With its diverse tropical landscape from mangroves, lush lowlands, mountain rainforests to islands and beaches, Malaysia is a bird paradise. Home to 790 species of birds in both Peninsular and East Malaysia, 63 of which are endemic species and over 100 species of migratory birds, it is no surprise that the country is one of the most popular bird watching destinations in South East Asia.  Here are some of the hotspots.

Fire-tufted barbet at Fraser’s Hill

Fraser’s Hill

This hill station is reported to be home to over 270 species of local and migratory birds. You can start spotting these winged beauties at the foot of the hill, to the abandoned The Gap resthouse and all the way to the top. From barbets feeding on fruits, various bulbuls, orange-breasted and red-headed trogons to an array of swallows, swifts, swiftlets and treeswifts, flowerpeckers, trogons, broadbills, raptors, sunbirds and flycatchers. Popular spots for birders to perch and wait for the perfect shot are at the reservoir at the foot of the hill, the Jelai Resort carpark and the Jeriau waterfall. 

Taman Negara

Taman Negara is one of the prime birding spots in the region, thanks to its large concentration of birds (over 450 species). If you are lucky, you can spots gems like the Malaysian Peacock Pheasant, the elusive Great Argus, Crested Fireback and Helmet Hornbill. Though birds are easy to spot the moment you enter Taman Negara through Kuala Tahan, especially on the boat taxi across the Tembeling River, there are a number of trails that birders must venture to get a good take on what the park has to offer, including the popular Jenut Muda Trail, Berkoh Waterfalls, Forest Loop Trail, Swamp Loop Trail, Tahan Hide Trail and the new Hornbill Valley trail.

Oriental Pied Hornbill

Royal Belum Park

Known as the world’s oldest rainforest, the Royal Belum Park dates back 130 million years and is best known for being the home to all 10 species of Malaysian hornbills. It also hosts over 300 bird species including a large number of endangered species. Here, you will find rare birds like the Mountain Peacock Pheasant, Wallace’s  Hawk Eagle, Masked Finfoot and the Bluebanded Kingfisher. Cruise on small river boats to spot waterbirds, and to get a good view of the hornbills as they feed on fruiting trees. In the rainforest, birders can see endemic species such as trogons, peacock pheasants, paradise flycatchers, small babblers, bulbuls, flycatchers, nectar feeders and leaf gleaners. The best time to visit is from July to October to watch mass flights of hornbills and other species.  


With its rich diversity of ecosystems and habitats, a diverse collection of more than 250 bird species can be found on Langkawi; of which a third are migratory birds which visit between November to April. Some of the popular spots for birding include Gunung Machinchang Forest Reserve for rainforest and mangrove birds, Pantai Chenang for wetland, mudflats and shore birds, Kilim Karst area for mangrove and scrubland birds, Gunung Raya Forest Reserve for rainforest birds, and Pulau Tuba or Dayang Bunting Area for mangrove, mudflats, wetlands and village birds. The highest peak in the island is home to the Great Hornbills and Wreathed Hornbills.

Striated Heron (Butorides striata) @ Kuala Lumpur, Malaysia (1)
Striated Heron. Image by GerifalteDelSabana [CC BY-SA 4.0 (https://creativecommons.org/licenses/by-sa/4.0)]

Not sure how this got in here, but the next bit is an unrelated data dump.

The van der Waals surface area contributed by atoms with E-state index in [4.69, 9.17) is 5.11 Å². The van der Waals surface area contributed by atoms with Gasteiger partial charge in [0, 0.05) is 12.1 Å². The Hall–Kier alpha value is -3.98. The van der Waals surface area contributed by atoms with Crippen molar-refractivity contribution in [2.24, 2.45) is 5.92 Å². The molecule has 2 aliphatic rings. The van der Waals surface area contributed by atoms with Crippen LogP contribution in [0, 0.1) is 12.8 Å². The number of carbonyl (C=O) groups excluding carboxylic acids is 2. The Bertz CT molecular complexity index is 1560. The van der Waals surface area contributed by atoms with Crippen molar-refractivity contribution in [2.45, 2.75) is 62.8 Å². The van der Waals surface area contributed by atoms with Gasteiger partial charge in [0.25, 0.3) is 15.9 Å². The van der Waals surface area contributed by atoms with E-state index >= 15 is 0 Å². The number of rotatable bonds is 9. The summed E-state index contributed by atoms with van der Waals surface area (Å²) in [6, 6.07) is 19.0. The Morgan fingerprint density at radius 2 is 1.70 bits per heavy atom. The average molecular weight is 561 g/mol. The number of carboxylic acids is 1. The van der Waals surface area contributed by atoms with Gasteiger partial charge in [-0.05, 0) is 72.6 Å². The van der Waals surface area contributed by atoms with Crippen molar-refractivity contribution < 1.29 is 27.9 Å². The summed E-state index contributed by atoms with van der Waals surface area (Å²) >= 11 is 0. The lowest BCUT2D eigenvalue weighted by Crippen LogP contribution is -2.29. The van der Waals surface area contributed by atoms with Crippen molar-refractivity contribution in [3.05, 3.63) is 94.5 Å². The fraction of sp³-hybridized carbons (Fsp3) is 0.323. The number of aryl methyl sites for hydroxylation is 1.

Kuala Selangor

This fishing village is primarily know for the Kuala Selangor Nature Park, which is made up of coastal forest and mangrove forest. Home to over 150 bird species, it is noted for its unique mangrove birds such as the Mangrove Pitta, Mangrove Whistler, Mangrove Flycatcher and Sunda Pygmy Woodpecker, Lesser Adjutant and more. Just adjacent to the park sits Bukit Malawati where barbets, woodpeckers, sunbirds and raptors congregate. Nearby in the scenic paddy fields of Tanjong Karang, you will find open field and water birds. During migration season between October and March, head for the coastline and mudflats of Bagan Pasir to the waders. 

Sandakan Sabah Sunbird-in RDC-01
Sabah sunbird. Photo by CEphoto, Uwe Aranas via Wikimedia Commons


There are 688 species of resident and migratory birds in Borneo, 54 species of which is  endemic to Borneo and 33 species endemic to Sabah. This bird paradise offers various locations for enthusiasts to go birding, from mountain regions, lowland areas to coastal forests. One of the most popular spots is Kinabalu Park where 17 endemic birds can be found. Other sites to spot endemic birds include Rafflesia Forest Reserve, Danum Valley Conservation Area, Poring Hot Springs and along the Kinabatangan River. Some of these include the Mountain Barbet, Kinabalu (Mountain Blue-Winged) Leafbird ,the Bornean Bristlehead, Blue-banded Pitta and more. 


With more than 20 Important Bird Areas in Sarawak, birders are hard pressed to not find a number of endemic species to Borneo. Not far from Kuching, the popular Kubah National Park is home to the Bornean Banded Kingfisher, Bornean Wren Babbler and Blue-banded Pitta. The Semenggoh Wildlife Rehabilitation Centre hosts many lowland birds including the rare Long-billed Partridge. Head up the Borneo Highlands for endemic submontane birds, including Pygmy White-eye, Chestnut-crested Yuhina, Bornean Barbet, and Mountain Serpent-Eagle. At the Gunung Mulu National Park alone, there are 262 bird species including eight of the Bornean hornbills and  and over half of the island’s endemics such as Fruithunter, Hose’s Broadbill, and Whitehead’s Spiderhunter. At the Bako-Buntal Bay area in the Bako National Park, the largest group of Chinese Egrets can be found.